It’s amazing what a difference a little water can make. The Moon formed between about 4.4 and 4.5 billion years ago when an object collided with the still-forming proto-Earth. This impact created a hot and partially vaporized disk of material that rotated around the baby planet, eventually cooling and accreting into the Moon.
For years, scientists thought that in the aftermath of the collision hydrogen dissociated from water molecules and it and other elements that have low boiling temperatures, so-called “volatile elements,” escaped from the disk and were lost to space. This would lead to a dry and volatile element-depleted Moon, which seemed to be consistent with previous analyses of lunar samples.
But ongoing research about the Moon’s chemistry is revealing that it may be wetter thaninitially thought, which raises questions about some aspects of this origin story.
“This is still very much an area of active research, so there is much that scientists, including our Department of Terrestrial Magnetism staff scientist Erik Hauri, as well as many other Carnegie colleagues and alumni, are figuring out about how much water exists in the Moon. This is a highly important and challenging question to answer given that we have limited knowledge on the history and distribution of lunar water,” explained Carnegie’s Miki Nakajima who, together with Caltech’s Dave Stevenson, set out to determine whether prevailing Moon-formation theories needed to be adjusted to account for the more recent higher estimates of lunar water content.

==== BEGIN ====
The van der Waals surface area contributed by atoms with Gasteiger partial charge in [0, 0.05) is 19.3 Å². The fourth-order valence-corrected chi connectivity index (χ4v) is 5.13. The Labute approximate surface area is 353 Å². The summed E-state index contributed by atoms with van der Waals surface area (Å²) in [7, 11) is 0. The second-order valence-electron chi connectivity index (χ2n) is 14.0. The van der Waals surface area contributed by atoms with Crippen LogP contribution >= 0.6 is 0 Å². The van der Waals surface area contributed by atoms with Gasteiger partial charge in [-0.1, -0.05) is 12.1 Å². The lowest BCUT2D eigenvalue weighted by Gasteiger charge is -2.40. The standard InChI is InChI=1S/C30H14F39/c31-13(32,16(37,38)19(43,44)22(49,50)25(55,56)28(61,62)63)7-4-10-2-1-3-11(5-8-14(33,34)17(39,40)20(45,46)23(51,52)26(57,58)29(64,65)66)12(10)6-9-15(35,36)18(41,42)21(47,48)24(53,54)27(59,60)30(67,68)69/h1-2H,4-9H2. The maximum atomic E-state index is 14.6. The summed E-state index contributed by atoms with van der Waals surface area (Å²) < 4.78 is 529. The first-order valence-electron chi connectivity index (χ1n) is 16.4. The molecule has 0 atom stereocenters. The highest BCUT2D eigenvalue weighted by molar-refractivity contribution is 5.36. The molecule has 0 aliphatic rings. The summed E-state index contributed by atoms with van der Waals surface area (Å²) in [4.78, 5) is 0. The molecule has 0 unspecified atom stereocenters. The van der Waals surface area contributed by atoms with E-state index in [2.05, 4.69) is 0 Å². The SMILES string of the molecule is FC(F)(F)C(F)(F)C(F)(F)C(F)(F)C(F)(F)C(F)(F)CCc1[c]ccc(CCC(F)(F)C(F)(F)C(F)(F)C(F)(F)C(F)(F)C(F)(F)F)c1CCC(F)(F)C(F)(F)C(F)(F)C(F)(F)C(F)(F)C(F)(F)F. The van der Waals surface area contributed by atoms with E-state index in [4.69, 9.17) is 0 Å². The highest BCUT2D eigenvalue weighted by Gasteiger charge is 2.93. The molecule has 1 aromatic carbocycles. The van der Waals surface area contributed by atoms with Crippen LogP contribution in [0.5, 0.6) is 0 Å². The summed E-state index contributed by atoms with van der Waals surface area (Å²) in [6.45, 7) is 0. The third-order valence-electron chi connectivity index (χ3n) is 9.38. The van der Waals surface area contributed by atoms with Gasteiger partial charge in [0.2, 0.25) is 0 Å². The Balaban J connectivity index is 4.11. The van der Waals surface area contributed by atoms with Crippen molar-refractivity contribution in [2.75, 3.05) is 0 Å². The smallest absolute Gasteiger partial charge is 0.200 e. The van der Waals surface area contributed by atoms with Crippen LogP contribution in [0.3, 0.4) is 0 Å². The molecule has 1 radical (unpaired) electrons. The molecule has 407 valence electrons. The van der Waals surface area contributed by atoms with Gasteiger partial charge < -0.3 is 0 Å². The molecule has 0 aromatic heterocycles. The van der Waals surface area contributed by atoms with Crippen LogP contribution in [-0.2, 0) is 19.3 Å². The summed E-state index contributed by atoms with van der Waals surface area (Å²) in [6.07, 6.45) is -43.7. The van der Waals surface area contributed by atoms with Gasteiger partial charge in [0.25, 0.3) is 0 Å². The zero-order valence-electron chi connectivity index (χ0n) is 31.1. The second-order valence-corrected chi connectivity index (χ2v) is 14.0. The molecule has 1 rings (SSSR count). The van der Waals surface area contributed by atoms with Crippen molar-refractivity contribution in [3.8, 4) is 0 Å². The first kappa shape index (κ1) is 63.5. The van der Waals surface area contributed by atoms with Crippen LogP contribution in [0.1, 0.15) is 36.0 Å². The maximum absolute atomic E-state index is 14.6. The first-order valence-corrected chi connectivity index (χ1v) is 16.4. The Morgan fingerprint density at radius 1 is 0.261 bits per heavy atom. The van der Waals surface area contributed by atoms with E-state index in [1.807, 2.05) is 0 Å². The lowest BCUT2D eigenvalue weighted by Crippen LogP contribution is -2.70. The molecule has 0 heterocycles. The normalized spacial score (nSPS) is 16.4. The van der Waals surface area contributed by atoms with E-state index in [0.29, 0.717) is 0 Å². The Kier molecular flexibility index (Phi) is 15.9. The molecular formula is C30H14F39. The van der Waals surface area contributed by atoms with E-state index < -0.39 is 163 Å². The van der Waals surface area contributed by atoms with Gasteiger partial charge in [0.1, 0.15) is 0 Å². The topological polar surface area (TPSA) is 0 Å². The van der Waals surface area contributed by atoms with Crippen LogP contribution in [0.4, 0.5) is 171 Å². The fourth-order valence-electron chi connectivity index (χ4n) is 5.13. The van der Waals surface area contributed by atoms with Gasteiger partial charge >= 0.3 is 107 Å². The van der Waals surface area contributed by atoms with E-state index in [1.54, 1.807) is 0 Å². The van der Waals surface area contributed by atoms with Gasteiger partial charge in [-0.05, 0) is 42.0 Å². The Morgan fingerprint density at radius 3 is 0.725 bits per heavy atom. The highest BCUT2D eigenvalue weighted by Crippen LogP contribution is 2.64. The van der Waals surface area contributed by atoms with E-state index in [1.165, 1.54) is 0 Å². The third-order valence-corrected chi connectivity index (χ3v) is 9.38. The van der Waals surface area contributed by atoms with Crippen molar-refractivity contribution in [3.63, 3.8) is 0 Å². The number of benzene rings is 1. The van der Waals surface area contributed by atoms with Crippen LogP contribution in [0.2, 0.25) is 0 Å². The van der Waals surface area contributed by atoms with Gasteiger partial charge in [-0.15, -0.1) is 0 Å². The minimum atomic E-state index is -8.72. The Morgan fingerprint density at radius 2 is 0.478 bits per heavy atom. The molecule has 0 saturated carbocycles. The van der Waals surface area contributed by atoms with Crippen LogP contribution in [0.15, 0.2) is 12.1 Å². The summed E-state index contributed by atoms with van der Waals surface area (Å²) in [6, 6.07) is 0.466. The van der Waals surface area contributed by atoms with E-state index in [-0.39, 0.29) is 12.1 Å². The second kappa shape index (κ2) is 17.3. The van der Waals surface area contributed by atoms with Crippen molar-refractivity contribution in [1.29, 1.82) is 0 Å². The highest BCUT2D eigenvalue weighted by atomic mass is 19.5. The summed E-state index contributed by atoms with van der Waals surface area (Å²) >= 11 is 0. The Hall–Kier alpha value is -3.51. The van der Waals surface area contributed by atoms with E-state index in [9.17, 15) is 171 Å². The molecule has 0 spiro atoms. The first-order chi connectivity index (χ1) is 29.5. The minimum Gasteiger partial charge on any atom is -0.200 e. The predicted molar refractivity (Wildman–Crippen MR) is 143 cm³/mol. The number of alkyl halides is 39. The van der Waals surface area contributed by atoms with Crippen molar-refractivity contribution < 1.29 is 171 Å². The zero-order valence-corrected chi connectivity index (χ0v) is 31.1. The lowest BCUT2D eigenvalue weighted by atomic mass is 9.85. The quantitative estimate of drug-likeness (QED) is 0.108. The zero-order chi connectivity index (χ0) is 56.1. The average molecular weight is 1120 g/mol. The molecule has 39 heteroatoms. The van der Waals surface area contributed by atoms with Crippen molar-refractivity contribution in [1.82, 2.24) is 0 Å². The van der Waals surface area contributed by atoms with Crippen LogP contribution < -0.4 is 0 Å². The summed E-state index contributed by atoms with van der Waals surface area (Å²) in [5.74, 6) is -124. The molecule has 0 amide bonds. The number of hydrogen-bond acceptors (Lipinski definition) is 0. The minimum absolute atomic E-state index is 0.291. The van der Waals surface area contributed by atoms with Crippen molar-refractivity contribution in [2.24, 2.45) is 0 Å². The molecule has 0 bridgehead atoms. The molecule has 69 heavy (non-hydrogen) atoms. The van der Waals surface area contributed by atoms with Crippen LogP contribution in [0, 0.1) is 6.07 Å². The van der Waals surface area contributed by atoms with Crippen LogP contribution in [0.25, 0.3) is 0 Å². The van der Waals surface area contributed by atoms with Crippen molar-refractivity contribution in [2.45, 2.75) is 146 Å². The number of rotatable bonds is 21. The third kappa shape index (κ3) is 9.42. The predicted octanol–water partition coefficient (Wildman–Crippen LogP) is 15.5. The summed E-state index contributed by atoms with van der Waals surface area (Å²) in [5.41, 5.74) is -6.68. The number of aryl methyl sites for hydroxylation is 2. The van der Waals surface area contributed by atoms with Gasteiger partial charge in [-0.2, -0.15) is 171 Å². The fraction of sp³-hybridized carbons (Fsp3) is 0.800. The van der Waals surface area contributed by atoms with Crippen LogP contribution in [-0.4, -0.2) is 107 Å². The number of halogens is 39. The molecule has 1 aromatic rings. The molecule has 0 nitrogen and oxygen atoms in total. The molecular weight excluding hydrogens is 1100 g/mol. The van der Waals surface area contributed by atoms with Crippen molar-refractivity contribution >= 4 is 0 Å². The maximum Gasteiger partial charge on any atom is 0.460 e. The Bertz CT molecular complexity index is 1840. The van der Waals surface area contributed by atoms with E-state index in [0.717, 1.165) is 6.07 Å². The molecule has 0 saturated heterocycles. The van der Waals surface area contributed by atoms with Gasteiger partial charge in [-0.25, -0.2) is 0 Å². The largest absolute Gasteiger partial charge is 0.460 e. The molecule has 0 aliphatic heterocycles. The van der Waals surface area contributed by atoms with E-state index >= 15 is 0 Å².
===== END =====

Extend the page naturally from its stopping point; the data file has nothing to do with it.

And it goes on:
The work is published by Earth and Planetary Science Letters.
They created detailed models to determine whether existing theories about the Moon-forming collision could explain a wet Moon that’s still depleted in other volatile elements like potassium and sodium.
They modeled different temperature conditions and water abundances of the Moon-forming disk. At higher temperatures, their disk was dominated by silicate vapor, which came from evaporation of the mantles of both the proto-Earth and the impactor, with a relatively small abundance of hydrogen dissociated from water. At lower temperatures, their disk was dominated by water, from which hydrogen did not disassociate under this temperature range, making its escape mechanism very inefficient.
“The good news is that our models show that observations of a wet Moon are not incompatible with a giant impact origin,” Nakajima explained.
However, it also means that scientists need to come up with other explanations for why the Moon is depleted of potassium, sodium, and other volatile elements. Other possibilities exist, such as the volatile elements in the disk falling onto Earth rather than escaping or being part of the Moon’s formation. Or potentially they were part of the Moon when it first accreted from the post-collision disk but were later lost.
Carnegie Institution for Science
Journal Earth and Planetary Science Letters
Screen shot from a video simulation of the canonical model of the Moon’s formation, in which the proto-Earth was hit by a Mars-sized object between 4.4. and 4.5 billion years ago.
Credit: Miki Nakajima and Dave Stevenson.